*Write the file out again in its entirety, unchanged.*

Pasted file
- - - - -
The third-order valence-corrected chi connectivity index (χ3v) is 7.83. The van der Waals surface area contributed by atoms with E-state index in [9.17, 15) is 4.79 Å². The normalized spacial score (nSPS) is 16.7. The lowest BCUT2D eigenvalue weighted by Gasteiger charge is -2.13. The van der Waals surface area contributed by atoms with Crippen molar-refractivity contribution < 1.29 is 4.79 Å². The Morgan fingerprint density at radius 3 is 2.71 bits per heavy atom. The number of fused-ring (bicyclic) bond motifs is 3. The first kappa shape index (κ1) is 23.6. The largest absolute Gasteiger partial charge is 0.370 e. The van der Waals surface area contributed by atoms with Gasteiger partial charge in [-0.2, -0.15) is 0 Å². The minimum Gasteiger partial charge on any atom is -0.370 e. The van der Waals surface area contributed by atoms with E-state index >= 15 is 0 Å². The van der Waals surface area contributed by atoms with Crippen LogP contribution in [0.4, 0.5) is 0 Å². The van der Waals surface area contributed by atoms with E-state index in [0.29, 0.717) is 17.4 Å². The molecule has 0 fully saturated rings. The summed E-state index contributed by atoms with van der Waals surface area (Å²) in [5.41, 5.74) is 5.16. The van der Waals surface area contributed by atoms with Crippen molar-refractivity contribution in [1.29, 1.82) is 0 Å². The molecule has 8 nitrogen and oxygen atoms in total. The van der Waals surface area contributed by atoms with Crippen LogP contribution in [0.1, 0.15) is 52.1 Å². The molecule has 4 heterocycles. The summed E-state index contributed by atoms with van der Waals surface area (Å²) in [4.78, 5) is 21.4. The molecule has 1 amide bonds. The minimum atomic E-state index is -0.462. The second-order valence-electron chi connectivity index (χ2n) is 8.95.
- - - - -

The third-order valence-corrected chi connectivity index (χ3v) is 7.83. The van der Waals surface area contributed by atoms with E-state index in [9.17, 15) is 4.79 Å². The normalized spacial score (nSPS) is 16.7. The lowest BCUT2D eigenvalue weighted by Gasteiger charge is -2.13. The van der Waals surface area contributed by atoms with Crippen molar-refractivity contribution < 1.29 is 4.79 Å². The Morgan fingerprint density at radius 3 is 2.71 bits per heavy atom. The number of fused-ring (bicyclic) bond motifs is 3. The first kappa shape index (κ1) is 23.6. The largest absolute Gasteiger partial charge is 0.370 e. The van der Waals surface area contributed by atoms with Gasteiger partial charge in [-0.2, -0.15) is 0 Å². The minimum Gasteiger partial charge on any atom is -0.370 e. The van der Waals surface area contributed by atoms with E-state index >= 15 is 0 Å². The van der Waals surface area contributed by atoms with Crippen LogP contribution in [0.4, 0.5) is 0 Å². The van der Waals surface area contributed by atoms with E-state index in [0.29, 0.717) is 17.4 Å². The molecule has 0 fully saturated rings. The summed E-state index contributed by atoms with van der Waals surface area (Å²) in [5.41, 5.74) is 5.16. The van der Waals surface area contributed by atoms with Crippen molar-refractivity contribution in [1.29, 1.82) is 0 Å². The molecule has 8 nitrogen and oxygen atoms in total. The van der Waals surface area contributed by atoms with Crippen LogP contribution in [0.1, 0.15) is 52.1 Å². The molecule has 4 heterocycles. The summed E-state index contributed by atoms with van der Waals surface area (Å²) in [4.78, 5) is 21.4. The molecule has 1 amide bonds. The minimum atomic E-state index is -0.462. The second-order valence-electron chi connectivity index (χ2n) is 8.95.